Dose-limiting toxicities of therapy are myelosuppression and cardiotoxicity (see WARNINGS). Other reactions reported are:
Cardiotoxicity: (See WARNINGS.)
Cutaneous: Reversible complete alopecia occurs in most cases. Hyperpigmentation of nailbeds and dermal creases, primarily in children, and onycholysis have been reported in a few cases. Recall of skin reaction due to prior radiotherapy has occurred with doxorubicin administration.
Gastrointestinal: Acute nausea and vomiting occurs frequently and may be severe. This may be alleviated by antiemetic therapy. Mucositis (stomatitis and esophagitis) may occur 5 to 10 days after administration. The effect may be severe leading to ulceration and represents a site of origin for severe infections. The dosage regimen consisting of administration of doxorubicin on 3 successive days results in the greater incidence and severity of mucositis. Ulceration and necrosis of the colon, especially the cecum, may occur leading to bleeding or severe infections which can be fatal. This reaction has been reported in patients with acute non-lymphocytic leukemia treated with a 3-day course of doxorubicin combined with cytarabine. Anorexia and diarrhea have been occasionally reported.
Vascular: Phlebosclerosis has been reported especially when small veins are used or a single vein is used for repeated administration. Facial flushing may occur if the injection is given too rapidly.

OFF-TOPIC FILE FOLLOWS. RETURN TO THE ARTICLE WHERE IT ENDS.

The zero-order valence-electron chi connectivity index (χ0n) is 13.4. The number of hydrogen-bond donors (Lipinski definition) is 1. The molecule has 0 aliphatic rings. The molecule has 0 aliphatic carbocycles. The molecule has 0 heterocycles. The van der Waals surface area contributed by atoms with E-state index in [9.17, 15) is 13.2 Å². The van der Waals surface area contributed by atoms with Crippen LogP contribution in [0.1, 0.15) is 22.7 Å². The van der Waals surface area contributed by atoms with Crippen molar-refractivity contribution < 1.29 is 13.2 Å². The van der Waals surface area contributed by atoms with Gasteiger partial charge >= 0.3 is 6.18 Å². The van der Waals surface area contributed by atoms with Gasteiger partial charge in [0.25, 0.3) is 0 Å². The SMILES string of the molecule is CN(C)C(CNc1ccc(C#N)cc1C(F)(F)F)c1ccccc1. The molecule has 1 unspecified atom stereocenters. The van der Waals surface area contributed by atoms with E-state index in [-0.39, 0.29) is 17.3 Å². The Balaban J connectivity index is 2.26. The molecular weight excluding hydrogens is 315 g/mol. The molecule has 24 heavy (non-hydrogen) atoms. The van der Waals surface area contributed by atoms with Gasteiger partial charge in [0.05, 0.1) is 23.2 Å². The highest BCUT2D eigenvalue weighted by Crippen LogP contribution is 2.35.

Local: Severe cellulitis, vesication and tissue necrosis will occur if extravasation of doxorubicin occurs during administration. Erythematous streaking along the vein proximal to the site of the injection has been reported (see DOSAGE AND ADMINISTRATION).
Hematologic: The occurrence of secondary acute myeloid leukemia with or without a preleukemic phase has been reported in patients concurrently treated with doxorubicin in association with DNA-damaging antineoplastic agents. Such cases could have a short (1-3 years) latency period. An analysis of 1474 breast cancer patients who received adjuvant doxorubicin treatment in clinical trials, showed a 10-year estimated risk of developing treatment-related leukemia at 2.5% (95% confidence interval [CI], 1.0% to 5.1%) for the 810 patients receiving radiotherapy plus chemotherapy and 0.5% (95% CI, 0.1% to 2.4%) for the 664 patients receiving chemotherapy alone. The overall risk was 1.5% (95% CI, 0.7%-2.9%) at 10 years for the entire patient population. Pediatric patients are also at risk of developing secondary acute myeloid leukemia.
Hypersensitivity: Fever, chills, and urticaria have been reported occasionally. Anaphylaxis may occur. A case of apparent cross-sensitivity to lincomycin has been reported.
Other: Conjunctivitis and lacrimation occur rarely.